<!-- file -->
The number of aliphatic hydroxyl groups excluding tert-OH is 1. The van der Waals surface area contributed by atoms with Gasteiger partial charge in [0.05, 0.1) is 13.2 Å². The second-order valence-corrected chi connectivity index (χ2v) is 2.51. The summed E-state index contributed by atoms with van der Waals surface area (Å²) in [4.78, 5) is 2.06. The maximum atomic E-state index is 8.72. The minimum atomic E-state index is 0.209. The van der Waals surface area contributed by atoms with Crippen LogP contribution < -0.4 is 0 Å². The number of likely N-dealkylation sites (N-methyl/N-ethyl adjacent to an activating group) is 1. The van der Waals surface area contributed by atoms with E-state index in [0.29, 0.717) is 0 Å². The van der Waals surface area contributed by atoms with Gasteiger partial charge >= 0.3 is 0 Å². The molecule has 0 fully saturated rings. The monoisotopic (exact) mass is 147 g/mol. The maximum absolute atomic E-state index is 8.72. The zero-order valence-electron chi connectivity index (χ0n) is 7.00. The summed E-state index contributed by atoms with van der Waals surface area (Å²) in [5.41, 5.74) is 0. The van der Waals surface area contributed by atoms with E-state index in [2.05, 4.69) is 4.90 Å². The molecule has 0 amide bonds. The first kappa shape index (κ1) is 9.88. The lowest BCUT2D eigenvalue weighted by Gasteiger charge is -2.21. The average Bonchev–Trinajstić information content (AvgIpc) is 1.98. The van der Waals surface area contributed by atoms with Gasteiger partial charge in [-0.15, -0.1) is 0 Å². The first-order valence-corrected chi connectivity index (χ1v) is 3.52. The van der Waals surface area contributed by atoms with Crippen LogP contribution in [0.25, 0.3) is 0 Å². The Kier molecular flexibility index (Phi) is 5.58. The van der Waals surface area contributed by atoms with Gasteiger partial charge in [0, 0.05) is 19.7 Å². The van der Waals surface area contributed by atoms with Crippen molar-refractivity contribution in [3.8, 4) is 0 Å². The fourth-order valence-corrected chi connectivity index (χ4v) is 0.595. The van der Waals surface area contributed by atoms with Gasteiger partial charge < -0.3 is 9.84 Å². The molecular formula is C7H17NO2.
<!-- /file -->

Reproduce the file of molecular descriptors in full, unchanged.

The number of aliphatic hydroxyl groups excluding tert-OH is 1. The van der Waals surface area contributed by atoms with Gasteiger partial charge in [0.05, 0.1) is 13.2 Å². The second-order valence-corrected chi connectivity index (χ2v) is 2.51. The summed E-state index contributed by atoms with van der Waals surface area (Å²) in [4.78, 5) is 2.06. The maximum atomic E-state index is 8.72. The minimum atomic E-state index is 0.209. The van der Waals surface area contributed by atoms with Crippen LogP contribution < -0.4 is 0 Å². The number of likely N-dealkylation sites (N-methyl/N-ethyl adjacent to an activating group) is 1. The van der Waals surface area contributed by atoms with E-state index in [0.29, 0.717) is 0 Å². The van der Waals surface area contributed by atoms with Gasteiger partial charge >= 0.3 is 0 Å². The molecule has 0 fully saturated rings. The monoisotopic (exact) mass is 147 g/mol. The maximum absolute atomic E-state index is 8.72. The zero-order valence-electron chi connectivity index (χ0n) is 7.00. The summed E-state index contributed by atoms with van der Waals surface area (Å²) in [5.41, 5.74) is 0. The van der Waals surface area contributed by atoms with E-state index in [2.05, 4.69) is 4.90 Å². The molecule has 0 amide bonds. The first kappa shape index (κ1) is 9.88. The lowest BCUT2D eigenvalue weighted by Gasteiger charge is -2.21. The average Bonchev–Trinajstić information content (AvgIpc) is 1.98. The van der Waals surface area contributed by atoms with Gasteiger partial charge in [-0.15, -0.1) is 0 Å². The first-order valence-corrected chi connectivity index (χ1v) is 3.52. The van der Waals surface area contributed by atoms with Crippen LogP contribution in [0.25, 0.3) is 0 Å². The Kier molecular flexibility index (Phi) is 5.58. The van der Waals surface area contributed by atoms with Gasteiger partial charge in [0, 0.05) is 19.7 Å². The van der Waals surface area contributed by atoms with Crippen molar-refractivity contribution in [3.8, 4) is 0 Å². The fourth-order valence-corrected chi connectivity index (χ4v) is 0.595. The van der Waals surface area contributed by atoms with Gasteiger partial charge < -0.3 is 9.84 Å². The molecular formula is C7H17NO2.